Autumn is the season for cooler days, the changing colors of leaves, and biting into juicy apples. It is also the time for fall allergies. Ragweed and mold can make fall hard to enjoy. What's more, research shows that global warming may extend ragweed season by about three weeks.
Fall allergens also can be hard to avoid. Mold grows indoors and outdoors in moist areas. Ragweed can come into your house through open doors and windows. And trying to avoid outdoor allergens by spending more time indoors can be an allergy trigger if you are allergic to indoor allergens like dust mites. One way to cut back on fall allergy symptoms is to do a good fall house cleaning.
Start With the Basics
Forget about sweeping with a broom. For a good allergy housecleaning, you need a damp cloth, damp mop, and a good all-purpose detergent mixed with water. You also need a cyclonic vacuum or a vacuum with a HEPA (high-efficiency particulate air) filter, as well as a mold and mildew spray to clean damp areas.
If you surfer from allergies and have to do the cleaning, wear a mask that's NIOSH (National Institute for Occupational Safety and Health) approved as you go room-to-room. After cleaning, leave the house for a few hours to let things settle down.
Room 1: Basement
The basement is a favorite allergy hangout for cockroaches, rodents and mold. Look for mold growing around your home's foundation, under pipes, and around the water heater. Along with cleaning, make sure to fix any leaks. If you see any cockroaches or rodent droppings, call a professional exterminator. Get rid of any old, damp rugs.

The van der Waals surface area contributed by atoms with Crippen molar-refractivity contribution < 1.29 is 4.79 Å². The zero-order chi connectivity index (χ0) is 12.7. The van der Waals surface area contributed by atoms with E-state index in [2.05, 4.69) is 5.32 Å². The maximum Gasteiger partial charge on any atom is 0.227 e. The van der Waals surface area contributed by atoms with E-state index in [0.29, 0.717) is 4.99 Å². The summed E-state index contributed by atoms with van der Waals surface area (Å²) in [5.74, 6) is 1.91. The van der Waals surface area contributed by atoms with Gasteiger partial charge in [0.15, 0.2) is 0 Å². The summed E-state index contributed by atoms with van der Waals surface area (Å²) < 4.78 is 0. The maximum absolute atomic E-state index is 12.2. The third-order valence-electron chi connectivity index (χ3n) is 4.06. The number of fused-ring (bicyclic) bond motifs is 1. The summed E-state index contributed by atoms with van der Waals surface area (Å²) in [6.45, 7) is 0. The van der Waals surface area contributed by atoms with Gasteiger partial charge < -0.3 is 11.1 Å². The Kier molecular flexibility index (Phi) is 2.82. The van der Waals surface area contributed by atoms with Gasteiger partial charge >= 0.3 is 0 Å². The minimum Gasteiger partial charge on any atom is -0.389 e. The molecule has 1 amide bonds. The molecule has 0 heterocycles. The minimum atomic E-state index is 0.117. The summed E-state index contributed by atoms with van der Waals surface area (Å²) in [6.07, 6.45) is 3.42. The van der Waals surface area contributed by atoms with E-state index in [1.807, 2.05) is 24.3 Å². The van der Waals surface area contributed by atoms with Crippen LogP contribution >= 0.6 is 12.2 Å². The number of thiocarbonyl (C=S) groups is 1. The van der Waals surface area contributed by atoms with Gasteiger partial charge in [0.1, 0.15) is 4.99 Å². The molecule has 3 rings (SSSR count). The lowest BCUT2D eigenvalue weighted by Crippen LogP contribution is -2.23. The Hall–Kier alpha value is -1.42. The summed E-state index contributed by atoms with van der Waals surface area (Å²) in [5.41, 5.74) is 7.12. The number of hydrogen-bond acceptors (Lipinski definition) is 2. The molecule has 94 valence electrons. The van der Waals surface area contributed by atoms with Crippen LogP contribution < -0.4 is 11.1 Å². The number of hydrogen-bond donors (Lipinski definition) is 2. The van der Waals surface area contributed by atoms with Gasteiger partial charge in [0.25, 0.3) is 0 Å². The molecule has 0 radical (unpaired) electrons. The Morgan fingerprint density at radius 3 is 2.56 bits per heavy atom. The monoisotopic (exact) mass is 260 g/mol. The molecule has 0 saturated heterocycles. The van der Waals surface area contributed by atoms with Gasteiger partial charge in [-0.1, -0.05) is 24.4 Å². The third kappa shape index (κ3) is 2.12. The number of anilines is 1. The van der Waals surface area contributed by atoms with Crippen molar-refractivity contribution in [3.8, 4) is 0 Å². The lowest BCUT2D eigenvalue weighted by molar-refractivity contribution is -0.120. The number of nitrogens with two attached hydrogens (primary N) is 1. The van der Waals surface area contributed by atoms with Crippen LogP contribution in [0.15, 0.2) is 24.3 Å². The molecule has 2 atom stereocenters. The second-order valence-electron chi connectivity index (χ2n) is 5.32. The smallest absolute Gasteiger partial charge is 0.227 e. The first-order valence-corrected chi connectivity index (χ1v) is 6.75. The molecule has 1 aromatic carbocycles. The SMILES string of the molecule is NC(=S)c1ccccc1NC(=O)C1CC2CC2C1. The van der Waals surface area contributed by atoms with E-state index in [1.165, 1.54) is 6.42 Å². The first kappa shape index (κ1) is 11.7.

Room 2: Kitchen
The heart of your home is a favorite spot for cockroaches, and mold likes to grow under the sink, dishwasher and refrigerator. Make sure to remove all traces of food or garbage and clean inside the fridge and dishwasher. Clean out your trash container, and make sure it has a tight cover. Wash any floor mats to remove tiny or ground-in food particles.
Room 3: Bathroom
This humid room is the perfect environment for mold. Use your mold and mildew spray under the sink, under the toilet, and inside the shower, including on the shower curtain. Make sure you don't leave any moisture behind. Wash all your bath towels and mats.
Room 4: Living Room
Living areas are where you are likely to find the greatest accumulation of dust mites, pet dander, and any ragweed pollen brought in from the outside. Carpeting, upholstery, and window drapes are favorite offenders. That's why allergy specialists suggest easy-to-clean flooring and blinds instead of heavy drapes. Vacuum all your furniture and window treatments along with the floor. Steam-clean your carpets if you must keep them. Don't forget to wipe down all your window sills and doorjambs. Now is a great time to get rid of any old throw rugs to reduce clutter. Finally, don't forget to change all your filters before turning on the heat.
Room 5: Bedroom
You spend the most hours in your bedroom, so it makes sense to clean it carefully. Your bedding and mattress are favorite gathering places for dust mites. In children's bedrooms, stuffed animals are also popular lures. If your mattresses and pillows aren't already encased in allergy-resistant covers that close with a zipper, make covering them part of your fall cleaning project. Wash all bedding in water hot enough to kill dust mites (at least 130 degrees), and throw in any washable stuffed animals. Then dry them at a high temp as well.
Fall allergies like ragweed and outdoor mold can increase allergy symptoms outdoors and also follow you indoors. Spending more time inside with dust mites, indoor molds, cockroaches, and rodents can also add to fall allergy symptoms.
Fall house cleaning tools include wet wipes and mops, a cyclonic or HEPA-filtered vacuum cleaner, and a cleaning solution for mold and mildew.
Target dust mites, pollens, molds, animal dander, cockroaches, and rodents by knowing their favorite hiding places.
Limit your own allergy symptoms while cleaning by wearing a NIOSH-approved mask and leaving the house for awhile after you finish cleaning.